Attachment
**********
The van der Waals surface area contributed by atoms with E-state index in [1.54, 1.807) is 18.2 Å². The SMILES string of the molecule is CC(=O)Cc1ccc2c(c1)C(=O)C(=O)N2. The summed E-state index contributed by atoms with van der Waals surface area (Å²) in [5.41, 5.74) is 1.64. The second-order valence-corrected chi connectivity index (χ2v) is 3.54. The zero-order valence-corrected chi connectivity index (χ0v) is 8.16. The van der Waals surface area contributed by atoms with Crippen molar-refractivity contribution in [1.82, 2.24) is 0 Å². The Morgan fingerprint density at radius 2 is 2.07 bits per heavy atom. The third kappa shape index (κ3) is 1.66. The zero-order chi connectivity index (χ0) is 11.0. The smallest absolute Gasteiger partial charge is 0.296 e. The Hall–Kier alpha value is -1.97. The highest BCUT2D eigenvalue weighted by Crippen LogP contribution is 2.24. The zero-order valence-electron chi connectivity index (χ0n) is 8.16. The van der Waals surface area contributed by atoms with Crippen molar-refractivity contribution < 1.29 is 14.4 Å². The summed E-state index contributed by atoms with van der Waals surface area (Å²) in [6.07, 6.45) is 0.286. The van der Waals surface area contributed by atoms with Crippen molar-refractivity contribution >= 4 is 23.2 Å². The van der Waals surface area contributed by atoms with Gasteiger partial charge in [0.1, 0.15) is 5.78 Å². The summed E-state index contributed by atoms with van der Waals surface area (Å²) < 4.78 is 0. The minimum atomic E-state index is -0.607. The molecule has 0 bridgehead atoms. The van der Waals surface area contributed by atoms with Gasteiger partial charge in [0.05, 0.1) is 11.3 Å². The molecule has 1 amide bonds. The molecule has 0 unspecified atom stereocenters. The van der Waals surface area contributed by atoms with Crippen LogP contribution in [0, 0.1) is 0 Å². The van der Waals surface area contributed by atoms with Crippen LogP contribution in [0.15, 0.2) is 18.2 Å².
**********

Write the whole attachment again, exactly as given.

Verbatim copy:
The van der Waals surface area contributed by atoms with E-state index in [1.54, 1.807) is 18.2 Å². The SMILES string of the molecule is CC(=O)Cc1ccc2c(c1)C(=O)C(=O)N2. The summed E-state index contributed by atoms with van der Waals surface area (Å²) in [5.41, 5.74) is 1.64. The second-order valence-corrected chi connectivity index (χ2v) is 3.54. The zero-order valence-corrected chi connectivity index (χ0v) is 8.16. The van der Waals surface area contributed by atoms with Crippen molar-refractivity contribution in [1.82, 2.24) is 0 Å². The Morgan fingerprint density at radius 2 is 2.07 bits per heavy atom. The third kappa shape index (κ3) is 1.66. The zero-order chi connectivity index (χ0) is 11.0. The smallest absolute Gasteiger partial charge is 0.296 e. The Hall–Kier alpha value is -1.97. The highest BCUT2D eigenvalue weighted by Crippen LogP contribution is 2.24. The zero-order valence-electron chi connectivity index (χ0n) is 8.16. The van der Waals surface area contributed by atoms with Crippen molar-refractivity contribution < 1.29 is 14.4 Å². The summed E-state index contributed by atoms with van der Waals surface area (Å²) in [6.07, 6.45) is 0.286. The van der Waals surface area contributed by atoms with Crippen molar-refractivity contribution >= 4 is 23.2 Å². The van der Waals surface area contributed by atoms with Gasteiger partial charge in [0.1, 0.15) is 5.78 Å². The summed E-state index contributed by atoms with van der Waals surface area (Å²) < 4.78 is 0. The minimum atomic E-state index is -0.607. The molecule has 0 bridgehead atoms. The van der Waals surface area contributed by atoms with Gasteiger partial charge in [0.05, 0.1) is 11.3 Å². The molecule has 1 amide bonds. The molecule has 0 unspecified atom stereocenters. The van der Waals surface area contributed by atoms with Crippen LogP contribution in [0, 0.1) is 0 Å². The van der Waals surface area contributed by atoms with Crippen LogP contribution in [0.15, 0.2) is 18.2 Å².